Optional on all Tundras is a muscular 5.7-liter V8 that produces 381 hp and 401 lb-ft of torque. A six-speed automatic is standard. This truck is seriously quick, as a Double Cab SR5 4x4 we tested went from zero to 60 mph in just 6.9 seconds. Fuel economy is an estimated 13/17/15 mpg (14/18/16 with two-wheel drive). Properly equipped, the Tundra can tow between 10,100 and 10,800 pounds, depending on driveline and cab style.
Antilock disc brakes, traction control, stability control, front-seat side airbags and full-length side curtain airbags are all standard. In government crash testing, the 2009 Tundra scored four stars out of five in frontal impact tests for both driver and passenger. In the Insurance Institute for Highway Safety's frontal-offset crash testing, the Tundra earned the highest possible "Good" rating. In side impact crash testing, a Tundra Double Cab also achieved a "Good" rating.
Interior Design and Special Features
The 2009 Toyota Tundra has without a doubt the most stylish interior among full-size trucks. However, many of its audio controls are out of comfortable reach for the driver. Meanwhile, each gauge is housed in its own deep tunnel, resulting in less-than-stellar legibility. Materials quality is satisfactory for a full-size pickup, though the same can be said for the Tundra's rivals.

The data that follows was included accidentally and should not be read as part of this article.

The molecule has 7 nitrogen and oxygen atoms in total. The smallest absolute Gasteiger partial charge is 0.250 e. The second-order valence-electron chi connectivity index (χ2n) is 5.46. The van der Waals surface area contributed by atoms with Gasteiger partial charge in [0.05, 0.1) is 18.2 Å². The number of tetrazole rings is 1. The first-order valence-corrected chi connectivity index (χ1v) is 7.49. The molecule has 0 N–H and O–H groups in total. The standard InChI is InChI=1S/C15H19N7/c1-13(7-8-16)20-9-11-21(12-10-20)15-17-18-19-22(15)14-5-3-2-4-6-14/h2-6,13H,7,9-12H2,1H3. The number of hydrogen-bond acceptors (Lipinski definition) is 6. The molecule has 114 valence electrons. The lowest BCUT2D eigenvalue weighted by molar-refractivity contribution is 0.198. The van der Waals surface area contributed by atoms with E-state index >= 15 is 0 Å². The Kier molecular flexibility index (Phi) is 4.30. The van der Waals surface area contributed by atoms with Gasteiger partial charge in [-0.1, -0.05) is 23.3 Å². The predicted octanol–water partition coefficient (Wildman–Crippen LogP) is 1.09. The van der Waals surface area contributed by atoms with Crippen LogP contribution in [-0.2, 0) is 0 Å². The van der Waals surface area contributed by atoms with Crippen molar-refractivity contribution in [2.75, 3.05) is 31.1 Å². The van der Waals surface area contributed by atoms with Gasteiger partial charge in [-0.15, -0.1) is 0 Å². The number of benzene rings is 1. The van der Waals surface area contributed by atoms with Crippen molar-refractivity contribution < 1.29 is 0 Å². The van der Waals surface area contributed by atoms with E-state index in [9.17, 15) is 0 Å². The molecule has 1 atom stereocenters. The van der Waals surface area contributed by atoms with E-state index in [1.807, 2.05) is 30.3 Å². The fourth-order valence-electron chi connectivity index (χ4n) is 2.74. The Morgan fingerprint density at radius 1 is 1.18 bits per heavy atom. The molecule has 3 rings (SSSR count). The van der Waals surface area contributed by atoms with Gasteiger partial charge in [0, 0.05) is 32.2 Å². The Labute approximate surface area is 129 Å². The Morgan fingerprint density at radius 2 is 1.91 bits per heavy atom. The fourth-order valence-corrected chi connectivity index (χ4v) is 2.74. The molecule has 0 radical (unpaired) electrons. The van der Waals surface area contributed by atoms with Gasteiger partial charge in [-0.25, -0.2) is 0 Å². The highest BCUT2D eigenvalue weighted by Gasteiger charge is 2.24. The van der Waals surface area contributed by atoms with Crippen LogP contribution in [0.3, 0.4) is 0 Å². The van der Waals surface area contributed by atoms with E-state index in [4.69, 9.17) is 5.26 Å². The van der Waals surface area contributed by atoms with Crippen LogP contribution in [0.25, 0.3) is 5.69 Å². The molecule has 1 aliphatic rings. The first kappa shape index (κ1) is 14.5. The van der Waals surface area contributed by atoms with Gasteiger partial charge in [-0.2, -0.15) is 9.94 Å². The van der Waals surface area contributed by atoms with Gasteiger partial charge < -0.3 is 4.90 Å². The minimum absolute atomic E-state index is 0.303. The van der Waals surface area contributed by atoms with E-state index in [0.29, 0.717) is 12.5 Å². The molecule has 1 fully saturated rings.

The regular cab offers comfortable seats as well as a generous amount of interior cargo space. In Double Cabs, the backseat is fully usable for adults, while the CrewMax offers the roomiest rear seat of any pickup truck. With a limolike 44.5 inches of rear legroom, even 6-footers can stretch out and cross their legs.
The 5.7-liter V8 makes the 2009 Toyota Tundra one of the quickest pickups on the road, and the engine's delivery is impressively smooth. Shifts from the six-speed automatic transmission are prompt, and the console shifter's precise action makes it easy to use the manual mode while tackling steep highway grades or off-road challenges. The light steering further complements the Tundra's easy-to-drive nature.
We were satisfied with the Tundra's ride quality a few years ago, but the new Dodge Ram's rear coil spring suspension and the Ford F-150's sturdier frame make the Tundra seem jiggly by comparison. During our long-term test, rear seat passengers often complained about the choppy ride. Braking distances are a few feet off the pace of competitors, but we've found the Tundra is very good at resisting fade after multiple stops.